Treatment outcome in fellow eyes after laser photocoagulation for retinopathy of prematurity

Steven E. Brooks, Maribeth Johnson, David K. Wallace, Evelyn A. Paysse, David K. Coats, Dennis M. Marcus

Research output: Contribution to journalArticlepeer-review

15 Scopus citations


PURPOSE: To determine the concordance in structural outcome between fellow eyes in patients undergoing diode laser peripheral retinal photocoagulation for threshold retinopathy of prematurity. METHODS: Records from 103 patients undergoing bilateral diode laser peripheral retinal photocoagulation for retinopathy of prematurity at three academic medical centers were reviewed. Information regarding infant gestational ages, birth weights, characteristics of retinopathy of prematurity, laser treatment variables, complications, and structural outcomes were obtained. The data were analyzed to determine the rate of successful structural outcomes among all eyes as well as the interocular outcome concordance. RESULTS: A successful structural outcome was observed in 182 (88%) of the 206 eyes. Eighty-eight patients (85.4%) had bilateral favorable outcomes. Nine patients (8.7%) had bilateral unfavorable outcomes, and six patients (5.8%) had one favorable and one unfavorable eye. The outcome was concordant between fellow eyes in 94.2% of patients. This rate was higher than predicted if fellow-eye outcomes were truly independent (P < .00001) and did not depend on study center, laser settings, or location of the retinopathy of prematurity. Serious complications related to treatment were uncommon. CONCLUSIONS: Diode laser peripheral retinal photocoagulation is a safe and effective procedure for treating threshold retinopathy of prematurity. The concordance of structural outcomes between fellow eyes is higher than expected by chance and suggests that patient-specific factors play a key role in treatment response.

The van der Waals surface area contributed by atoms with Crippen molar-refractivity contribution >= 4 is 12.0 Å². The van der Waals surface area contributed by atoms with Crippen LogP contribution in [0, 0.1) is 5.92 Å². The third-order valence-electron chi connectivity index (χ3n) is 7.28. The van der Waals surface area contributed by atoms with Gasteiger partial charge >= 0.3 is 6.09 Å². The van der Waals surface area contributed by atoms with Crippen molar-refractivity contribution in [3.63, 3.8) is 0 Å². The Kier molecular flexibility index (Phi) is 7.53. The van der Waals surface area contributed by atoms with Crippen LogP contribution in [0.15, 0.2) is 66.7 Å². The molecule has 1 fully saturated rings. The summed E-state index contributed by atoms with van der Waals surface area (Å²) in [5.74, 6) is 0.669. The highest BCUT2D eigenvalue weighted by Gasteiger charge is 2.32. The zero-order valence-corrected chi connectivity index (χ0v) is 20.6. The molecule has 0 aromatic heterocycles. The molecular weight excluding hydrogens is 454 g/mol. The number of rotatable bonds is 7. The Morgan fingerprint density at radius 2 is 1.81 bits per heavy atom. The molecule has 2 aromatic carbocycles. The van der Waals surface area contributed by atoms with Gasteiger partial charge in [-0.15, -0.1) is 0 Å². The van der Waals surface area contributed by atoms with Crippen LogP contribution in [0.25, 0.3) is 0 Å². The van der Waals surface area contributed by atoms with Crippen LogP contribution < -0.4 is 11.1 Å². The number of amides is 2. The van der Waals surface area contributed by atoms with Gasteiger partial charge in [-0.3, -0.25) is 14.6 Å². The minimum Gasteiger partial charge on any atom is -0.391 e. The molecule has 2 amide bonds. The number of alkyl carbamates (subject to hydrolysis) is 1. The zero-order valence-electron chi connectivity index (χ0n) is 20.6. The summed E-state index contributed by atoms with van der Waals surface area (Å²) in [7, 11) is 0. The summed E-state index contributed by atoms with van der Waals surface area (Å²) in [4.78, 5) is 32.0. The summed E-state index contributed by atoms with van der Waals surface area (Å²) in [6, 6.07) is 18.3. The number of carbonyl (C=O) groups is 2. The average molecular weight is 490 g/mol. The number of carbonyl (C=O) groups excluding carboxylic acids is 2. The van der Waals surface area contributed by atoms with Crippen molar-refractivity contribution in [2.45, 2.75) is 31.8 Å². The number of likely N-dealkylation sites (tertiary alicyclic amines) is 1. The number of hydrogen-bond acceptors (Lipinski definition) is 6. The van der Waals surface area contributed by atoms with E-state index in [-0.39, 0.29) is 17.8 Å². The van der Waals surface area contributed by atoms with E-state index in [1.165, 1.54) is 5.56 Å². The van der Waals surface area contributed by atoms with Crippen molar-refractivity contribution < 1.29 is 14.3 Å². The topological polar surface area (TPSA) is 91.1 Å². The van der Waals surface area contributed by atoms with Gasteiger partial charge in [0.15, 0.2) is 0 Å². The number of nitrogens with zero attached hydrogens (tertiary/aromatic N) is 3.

Original languageEnglish (US)
Pages (from-to)56-61
Number of pages6
JournalAmerican Journal of Ophthalmology
Issue number1
StatePublished - Jan 1999

ASJC Scopus subject areas

  • Ophthalmology


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